Patrick looks to efficiencies from MUA wage deal


A relieved Asciano appears to have finally stitched up the long-awaited enterprise bargaining agreement with the Maritime Union of Australia (MUA) for its Patrick container terminals and expects significant productivity increases to flow from it. <br /><br /> Some residual doubt remains, given Asciano had thought a deal had been agreed in August, and Patrick’s bulk and general stevedoring businesses are not affected. “The agreement provides our employees with fair and competitive conditions of employment including a renewed commitment to training and development,” Asciano CEO and Managing Director John Mullen says.

By Rob McKay | November 10, 2011

A relieved Asciano appears to have finally stitched up the long-awaited enterprise bargaining agreement with the Maritime Union of Australia (MUA) for its Patrick container terminals and expects significant productivity increases to flow from it.

Some residual doubt remains, given Asciano had thought a deal had been agreed in August, and Patrick’s bulk and general stevedoring businesses are not affected.

"The agreement provides our employees with fair and competitive conditions of employment including a renewed commitment to training and development," Asciano CEO and Managing Director John Mullen says.

"For our customers and the importers and exporters of Australia, this five year agreement signals certainty on productivity and efficiency measures throughout the term of the agreement that will ensure productivity on Australian wharves lifts towards global rates enabling us to maintain a high standard of customer service."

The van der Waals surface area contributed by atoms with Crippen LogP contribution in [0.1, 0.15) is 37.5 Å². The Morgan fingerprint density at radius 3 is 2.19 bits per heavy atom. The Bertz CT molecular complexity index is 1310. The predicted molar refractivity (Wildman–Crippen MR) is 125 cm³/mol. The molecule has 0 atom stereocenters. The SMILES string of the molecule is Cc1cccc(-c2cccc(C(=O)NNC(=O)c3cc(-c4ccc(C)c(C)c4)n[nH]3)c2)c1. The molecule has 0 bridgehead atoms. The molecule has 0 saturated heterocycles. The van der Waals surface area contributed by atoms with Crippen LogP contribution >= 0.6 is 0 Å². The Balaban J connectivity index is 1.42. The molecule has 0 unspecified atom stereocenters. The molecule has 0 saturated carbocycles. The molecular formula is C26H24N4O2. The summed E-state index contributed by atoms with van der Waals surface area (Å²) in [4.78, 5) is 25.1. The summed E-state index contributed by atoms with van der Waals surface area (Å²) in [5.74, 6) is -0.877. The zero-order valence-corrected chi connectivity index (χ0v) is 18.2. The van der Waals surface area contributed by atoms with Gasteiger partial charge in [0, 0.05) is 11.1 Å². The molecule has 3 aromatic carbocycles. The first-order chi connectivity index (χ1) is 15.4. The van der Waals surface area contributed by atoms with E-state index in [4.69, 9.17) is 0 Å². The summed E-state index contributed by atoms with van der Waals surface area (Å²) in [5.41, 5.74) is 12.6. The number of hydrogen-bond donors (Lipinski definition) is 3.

Under the latest deal, unofficial container movement caps have been lifted, according to a close to the negotiations.

With this and a move to continuous operations and staggered rosters, container movements have risen from 160 a day to more than 200 and reportedly have neared300, the source says, adding that new cranes were destined soon for Port Botany.

The agreement provides for a 22.5 per cent wage increase over five years to July 2015, or an average of 4.4 per cent per year.

Employees will receive a 3 per cent wage increase in the first year, rising progressively to 5 per cent over the life of the agreement.

"These increases, together with a one-off cash back payment, will be significantly offset by commitments to improved productivity at each of the four Patrick container terminals," the company says.

"There is a further at risk incentive of 0.75% available that is subject to the achievement of specific business and customer KPIs.

"If achieved, these payments will be made to employees as superannuation.

"The parties are now in the final stages of drafting the agreed terms and will seek approval of the enterprise agreement in accordance with the Fair Work Act 2009."

You can also follow our updates by joining our LinkedIn group or liking us on Facebook